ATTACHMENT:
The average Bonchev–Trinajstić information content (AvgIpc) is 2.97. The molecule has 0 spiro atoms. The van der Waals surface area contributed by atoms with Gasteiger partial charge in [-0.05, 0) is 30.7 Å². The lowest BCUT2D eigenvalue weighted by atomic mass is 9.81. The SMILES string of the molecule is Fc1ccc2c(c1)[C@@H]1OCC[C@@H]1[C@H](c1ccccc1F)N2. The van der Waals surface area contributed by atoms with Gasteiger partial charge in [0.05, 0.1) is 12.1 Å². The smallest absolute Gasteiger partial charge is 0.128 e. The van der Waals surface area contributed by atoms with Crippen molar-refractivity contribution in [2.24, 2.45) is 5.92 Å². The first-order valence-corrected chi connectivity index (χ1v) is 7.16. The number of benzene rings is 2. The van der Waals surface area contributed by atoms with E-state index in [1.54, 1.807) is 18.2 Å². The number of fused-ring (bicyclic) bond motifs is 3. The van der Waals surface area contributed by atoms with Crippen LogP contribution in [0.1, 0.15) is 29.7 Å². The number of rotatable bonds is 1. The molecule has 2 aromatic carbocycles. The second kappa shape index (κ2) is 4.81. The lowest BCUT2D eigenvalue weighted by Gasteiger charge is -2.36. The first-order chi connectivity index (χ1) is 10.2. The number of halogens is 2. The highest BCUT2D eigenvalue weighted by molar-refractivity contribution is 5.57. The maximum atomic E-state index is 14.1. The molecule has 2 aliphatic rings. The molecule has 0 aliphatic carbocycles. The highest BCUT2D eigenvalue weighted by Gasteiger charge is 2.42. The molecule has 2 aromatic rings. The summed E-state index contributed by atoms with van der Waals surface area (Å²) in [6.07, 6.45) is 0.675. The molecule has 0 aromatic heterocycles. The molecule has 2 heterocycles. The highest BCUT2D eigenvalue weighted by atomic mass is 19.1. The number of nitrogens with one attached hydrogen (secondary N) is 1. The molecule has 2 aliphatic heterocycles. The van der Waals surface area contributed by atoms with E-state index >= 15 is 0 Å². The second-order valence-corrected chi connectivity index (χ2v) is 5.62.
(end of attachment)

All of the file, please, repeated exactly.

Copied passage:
The average Bonchev–Trinajstić information content (AvgIpc) is 2.97. The molecule has 0 spiro atoms. The van der Waals surface area contributed by atoms with Gasteiger partial charge in [-0.05, 0) is 30.7 Å². The lowest BCUT2D eigenvalue weighted by atomic mass is 9.81. The SMILES string of the molecule is Fc1ccc2c(c1)[C@@H]1OCC[C@@H]1[C@H](c1ccccc1F)N2. The van der Waals surface area contributed by atoms with Gasteiger partial charge in [0.05, 0.1) is 12.1 Å². The smallest absolute Gasteiger partial charge is 0.128 e. The van der Waals surface area contributed by atoms with Crippen molar-refractivity contribution in [2.24, 2.45) is 5.92 Å². The first-order valence-corrected chi connectivity index (χ1v) is 7.16. The number of benzene rings is 2. The van der Waals surface area contributed by atoms with E-state index in [1.54, 1.807) is 18.2 Å². The number of fused-ring (bicyclic) bond motifs is 3. The van der Waals surface area contributed by atoms with Crippen LogP contribution in [0.1, 0.15) is 29.7 Å². The number of rotatable bonds is 1. The molecule has 2 aromatic carbocycles. The second kappa shape index (κ2) is 4.81. The lowest BCUT2D eigenvalue weighted by Gasteiger charge is -2.36. The first-order chi connectivity index (χ1) is 10.2. The number of halogens is 2. The highest BCUT2D eigenvalue weighted by molar-refractivity contribution is 5.57. The maximum atomic E-state index is 14.1. The molecule has 2 aliphatic rings. The molecule has 0 aliphatic carbocycles. The highest BCUT2D eigenvalue weighted by Gasteiger charge is 2.42. The molecule has 2 aromatic rings. The summed E-state index contributed by atoms with van der Waals surface area (Å²) in [6.07, 6.45) is 0.675. The molecule has 0 aromatic heterocycles. The molecule has 2 heterocycles. The highest BCUT2D eigenvalue weighted by atomic mass is 19.1. The number of nitrogens with one attached hydrogen (secondary N) is 1. The molecule has 2 aliphatic heterocycles. The van der Waals surface area contributed by atoms with E-state index >= 15 is 0 Å². The second-order valence-corrected chi connectivity index (χ2v) is 5.62.